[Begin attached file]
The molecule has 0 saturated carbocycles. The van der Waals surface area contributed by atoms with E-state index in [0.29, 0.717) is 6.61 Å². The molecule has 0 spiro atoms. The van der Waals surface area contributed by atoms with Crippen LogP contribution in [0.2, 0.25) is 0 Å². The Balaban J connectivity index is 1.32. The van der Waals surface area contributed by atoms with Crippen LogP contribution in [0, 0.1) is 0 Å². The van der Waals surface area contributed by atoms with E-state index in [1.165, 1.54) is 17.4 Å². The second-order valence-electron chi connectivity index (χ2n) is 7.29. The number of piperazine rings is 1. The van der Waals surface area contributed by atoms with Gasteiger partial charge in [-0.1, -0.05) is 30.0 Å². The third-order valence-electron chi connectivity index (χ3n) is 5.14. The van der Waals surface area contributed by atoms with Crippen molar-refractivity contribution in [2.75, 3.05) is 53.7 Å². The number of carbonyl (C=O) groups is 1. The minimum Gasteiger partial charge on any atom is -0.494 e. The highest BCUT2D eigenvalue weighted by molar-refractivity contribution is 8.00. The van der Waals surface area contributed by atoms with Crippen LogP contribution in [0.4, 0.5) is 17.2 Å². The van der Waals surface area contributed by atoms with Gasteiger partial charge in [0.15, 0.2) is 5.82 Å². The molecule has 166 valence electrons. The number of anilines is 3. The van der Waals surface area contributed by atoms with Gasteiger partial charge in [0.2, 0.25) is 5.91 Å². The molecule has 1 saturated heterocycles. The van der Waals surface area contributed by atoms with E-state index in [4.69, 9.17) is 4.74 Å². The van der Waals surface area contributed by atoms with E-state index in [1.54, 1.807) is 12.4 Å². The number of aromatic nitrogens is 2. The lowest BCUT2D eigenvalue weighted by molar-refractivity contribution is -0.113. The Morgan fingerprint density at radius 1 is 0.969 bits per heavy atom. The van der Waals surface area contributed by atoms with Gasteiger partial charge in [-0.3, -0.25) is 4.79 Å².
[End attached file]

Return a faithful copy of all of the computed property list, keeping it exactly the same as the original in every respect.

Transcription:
The molecule has 0 saturated carbocycles. The van der Waals surface area contributed by atoms with E-state index in [0.29, 0.717) is 6.61 Å². The molecule has 0 spiro atoms. The van der Waals surface area contributed by atoms with Crippen LogP contribution in [0.2, 0.25) is 0 Å². The Balaban J connectivity index is 1.32. The van der Waals surface area contributed by atoms with Crippen LogP contribution in [0, 0.1) is 0 Å². The van der Waals surface area contributed by atoms with E-state index in [1.165, 1.54) is 17.4 Å². The second-order valence-electron chi connectivity index (χ2n) is 7.29. The number of piperazine rings is 1. The van der Waals surface area contributed by atoms with Gasteiger partial charge in [-0.1, -0.05) is 30.0 Å². The third-order valence-electron chi connectivity index (χ3n) is 5.14. The van der Waals surface area contributed by atoms with Crippen molar-refractivity contribution in [2.75, 3.05) is 53.7 Å². The number of carbonyl (C=O) groups is 1. The minimum Gasteiger partial charge on any atom is -0.494 e. The highest BCUT2D eigenvalue weighted by molar-refractivity contribution is 8.00. The van der Waals surface area contributed by atoms with Crippen LogP contribution in [0.4, 0.5) is 17.2 Å². The van der Waals surface area contributed by atoms with Gasteiger partial charge in [0.15, 0.2) is 5.82 Å². The molecule has 166 valence electrons. The number of anilines is 3. The van der Waals surface area contributed by atoms with Gasteiger partial charge in [0.2, 0.25) is 5.91 Å². The molecule has 1 saturated heterocycles. The van der Waals surface area contributed by atoms with E-state index in [4.69, 9.17) is 4.74 Å². The van der Waals surface area contributed by atoms with E-state index in [1.54, 1.807) is 12.4 Å². The number of aromatic nitrogens is 2. The lowest BCUT2D eigenvalue weighted by molar-refractivity contribution is -0.113. The Morgan fingerprint density at radius 1 is 0.969 bits per heavy atom. The van der Waals surface area contributed by atoms with Gasteiger partial charge in [-0.3, -0.25) is 4.79 Å².